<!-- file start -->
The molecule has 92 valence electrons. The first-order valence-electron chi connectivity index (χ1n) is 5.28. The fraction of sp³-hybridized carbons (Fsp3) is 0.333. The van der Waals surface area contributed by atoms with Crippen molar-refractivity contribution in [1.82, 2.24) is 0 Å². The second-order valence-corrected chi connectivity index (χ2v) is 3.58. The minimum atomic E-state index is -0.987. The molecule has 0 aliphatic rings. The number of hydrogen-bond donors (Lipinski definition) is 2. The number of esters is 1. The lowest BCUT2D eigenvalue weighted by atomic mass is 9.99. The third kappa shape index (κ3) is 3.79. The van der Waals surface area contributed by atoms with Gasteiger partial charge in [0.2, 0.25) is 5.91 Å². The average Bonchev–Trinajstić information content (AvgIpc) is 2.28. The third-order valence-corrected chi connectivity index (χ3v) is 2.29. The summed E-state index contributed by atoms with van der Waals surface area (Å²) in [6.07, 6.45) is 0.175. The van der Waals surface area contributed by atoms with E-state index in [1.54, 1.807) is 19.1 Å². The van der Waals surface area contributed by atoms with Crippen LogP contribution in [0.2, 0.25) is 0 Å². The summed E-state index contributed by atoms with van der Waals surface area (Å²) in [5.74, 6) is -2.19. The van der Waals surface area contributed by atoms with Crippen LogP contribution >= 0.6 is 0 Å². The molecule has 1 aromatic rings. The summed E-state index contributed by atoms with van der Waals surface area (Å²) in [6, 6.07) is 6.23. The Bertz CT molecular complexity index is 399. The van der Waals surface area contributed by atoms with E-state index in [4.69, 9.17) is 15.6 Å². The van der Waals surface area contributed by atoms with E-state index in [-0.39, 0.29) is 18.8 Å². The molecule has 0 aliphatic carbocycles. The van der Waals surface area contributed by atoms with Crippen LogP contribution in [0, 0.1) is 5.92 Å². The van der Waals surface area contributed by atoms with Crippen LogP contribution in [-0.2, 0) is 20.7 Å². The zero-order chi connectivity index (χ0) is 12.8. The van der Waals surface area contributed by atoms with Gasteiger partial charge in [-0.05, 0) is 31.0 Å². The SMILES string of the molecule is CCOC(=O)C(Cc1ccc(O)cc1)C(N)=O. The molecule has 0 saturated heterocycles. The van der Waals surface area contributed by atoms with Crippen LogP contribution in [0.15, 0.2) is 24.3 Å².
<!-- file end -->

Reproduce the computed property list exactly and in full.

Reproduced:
The molecule has 92 valence electrons. The first-order valence-electron chi connectivity index (χ1n) is 5.28. The fraction of sp³-hybridized carbons (Fsp3) is 0.333. The van der Waals surface area contributed by atoms with Crippen molar-refractivity contribution in [1.82, 2.24) is 0 Å². The second-order valence-corrected chi connectivity index (χ2v) is 3.58. The minimum atomic E-state index is -0.987. The molecule has 0 aliphatic rings. The number of hydrogen-bond donors (Lipinski definition) is 2. The number of esters is 1. The lowest BCUT2D eigenvalue weighted by atomic mass is 9.99. The third kappa shape index (κ3) is 3.79. The van der Waals surface area contributed by atoms with Gasteiger partial charge in [0.2, 0.25) is 5.91 Å². The average Bonchev–Trinajstić information content (AvgIpc) is 2.28. The third-order valence-corrected chi connectivity index (χ3v) is 2.29. The summed E-state index contributed by atoms with van der Waals surface area (Å²) in [6.07, 6.45) is 0.175. The van der Waals surface area contributed by atoms with E-state index in [1.54, 1.807) is 19.1 Å². The van der Waals surface area contributed by atoms with Crippen LogP contribution in [0.2, 0.25) is 0 Å². The summed E-state index contributed by atoms with van der Waals surface area (Å²) in [5.74, 6) is -2.19. The van der Waals surface area contributed by atoms with Crippen LogP contribution >= 0.6 is 0 Å². The molecule has 1 aromatic rings. The summed E-state index contributed by atoms with van der Waals surface area (Å²) in [6, 6.07) is 6.23. The Bertz CT molecular complexity index is 399. The van der Waals surface area contributed by atoms with E-state index in [4.69, 9.17) is 15.6 Å². The van der Waals surface area contributed by atoms with E-state index in [-0.39, 0.29) is 18.8 Å². The molecule has 0 aliphatic carbocycles. The van der Waals surface area contributed by atoms with Crippen LogP contribution in [0, 0.1) is 5.92 Å². The van der Waals surface area contributed by atoms with Crippen LogP contribution in [-0.2, 0) is 20.7 Å². The zero-order chi connectivity index (χ0) is 12.8. The van der Waals surface area contributed by atoms with Gasteiger partial charge in [-0.05, 0) is 31.0 Å². The SMILES string of the molecule is CCOC(=O)C(Cc1ccc(O)cc1)C(N)=O. The molecule has 0 saturated heterocycles. The van der Waals surface area contributed by atoms with Crippen LogP contribution in [0.15, 0.2) is 24.3 Å².